We complete the circuit, watching in quiet awe at several points as holy men read from copies of the Sikh Holy Book, before touring the museum. Observers of world events will recall that in 1984 Indira Ghandi ordered her security forces into the temple to break up a group of Sikh agitators – probably terrorists in today’s rhetoric. The military action left the museum badly damaged and although the government rebuilt it, the Sikhs then demolished and rebuilt it themselves. (Ghandi was herself assassinated by one of her Sikh bodyguards just a short time later in retribution.) One of the most special places in the building was the room where the Sikh Holy Book, which is taken into the temple each morning and returned each night, gets to sleep. Complete with it’s own bed and beautiful decorations; it’s a very special place. If we had more time, I would volunteer at the Guru Kan Langer for an hour or a day. I ask Sandeep (today’s guide) if there’s a volunteer co-ordinator to whom you report, but he replies in the negative. You just show up and fit in wherever your skills are most appropriate. Mine sadly, would be in the dishwashing section.
After yet another quick samosa lunch we’re off to the border for the closing ceremony. Over our samosas with Sandeep he tells us how he married for love – a divorced woman with a two-year-old who he proudly referred to as his son. It was a very interesting contrast to the vast majority of Indians in arranged marriages. For the ceremony this evening we are dropped 1km from the actual gates and as we walk to the ceremonial site we run the gauntlet of four army checkpoints. Only at one do they inspect our passports, the rest are just a pat down and a quick feel. At one, the guard gets so familiar I swear we’re having foreplay, and I leave feeling like a need a good wash. However, everywhere in India there are security inspections. At the temples, airports, hotels and shopping malls; and in every case men and women are separated and women are taken into a curtained cubicle. At most hotel suitcases and handbags go through an x-ray. After a 15-minute walk we arrive at the road where the ceremony will take place. It’s a very festive occasion with tiered seating that is being extended by the Government to the point where it looks like it will include corporate boxes. Looking across to the Pakistani side, their structure is much higher and much better designed than ours, featuring a huge semi-circular auditorium. The seating for our local people is already packed but fortunately the international guests have been allowed VIP seating and there’s heaps of room. While we wait we’re treated to a display of patriotism and nationalism aimed firmly at the local crowd. Young women are encouraged to run the length of the road to the gate waving the Indian flag, Bollywood music is played loudly and impromptu dancing takes place. Whenever a roar goes up from the Pakistani side, the Indian crowd attempts to be louder. There are, according to Sandeep around 8,000 people attending tonight, much more on holidays, and on our side of the gate the locals are a blaze of colour. Although the Pakistanis are in fine voice, their colours are dull and muted compared with ours with the women dressed predominantly in black and the men in white. When the show finally begins our colourful army team, complete with elaborate red headdresses, march up to the open gate, strutting and high kicking, brandishing their fists at the Pakistanis. Although we can only just see across the border, the Pakistanis who are dressed in black with similar headdresses, are doing the same to the Indians, almost as a mirror image. This jingoism from both sides is accompanied by extremely loud martial music and drumming. It lasts only half an hour, and frankly, needs a good stage manager and maybe some work by Baz Lurhman, but what surprised us is that even as the gates are closed and the flags are lowered, the locals are still arriving for the show.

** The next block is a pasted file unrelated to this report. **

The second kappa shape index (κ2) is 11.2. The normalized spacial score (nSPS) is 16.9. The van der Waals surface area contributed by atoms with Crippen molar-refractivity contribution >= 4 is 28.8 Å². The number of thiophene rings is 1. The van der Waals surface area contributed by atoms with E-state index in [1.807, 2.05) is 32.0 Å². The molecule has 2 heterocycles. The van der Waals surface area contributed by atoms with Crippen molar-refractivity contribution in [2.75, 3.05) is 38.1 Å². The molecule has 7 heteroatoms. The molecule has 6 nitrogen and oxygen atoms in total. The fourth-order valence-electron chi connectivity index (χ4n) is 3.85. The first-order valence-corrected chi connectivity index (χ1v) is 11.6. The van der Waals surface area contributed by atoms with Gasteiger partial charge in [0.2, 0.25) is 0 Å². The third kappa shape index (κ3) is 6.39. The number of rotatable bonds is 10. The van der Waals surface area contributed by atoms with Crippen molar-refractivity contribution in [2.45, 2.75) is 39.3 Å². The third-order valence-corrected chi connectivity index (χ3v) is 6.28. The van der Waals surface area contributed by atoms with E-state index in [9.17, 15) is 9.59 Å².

We have ended our trip as it began in Varanasi, on a spiritual high note. Maggie says that Varanasi, especially the trip to the cremation ghats, changed her forever. Here the Golden Temple in the Holy City has had the same effect. We have barely scratched the surface in Amritsar and we could easily come back for three days – a day of sightseeing outside the city, a day of R&R and a day of volunteer work at the Guru Kan Langer. Next morning, we forgo our preferred form of transit and indulge in the luxury of a hotel car to the airport. As we check in at the Sri Guru Ram Dass Jee International Airport Maggie is delighted, “How enlightened”, she says, “to name your airport after a saint, rather than a politician”.
Over the last three weeks Maggie has cried many times – from joy I hope. India has been good to Maggie and she to India. In many, many ways she has come home.
The last pix are here: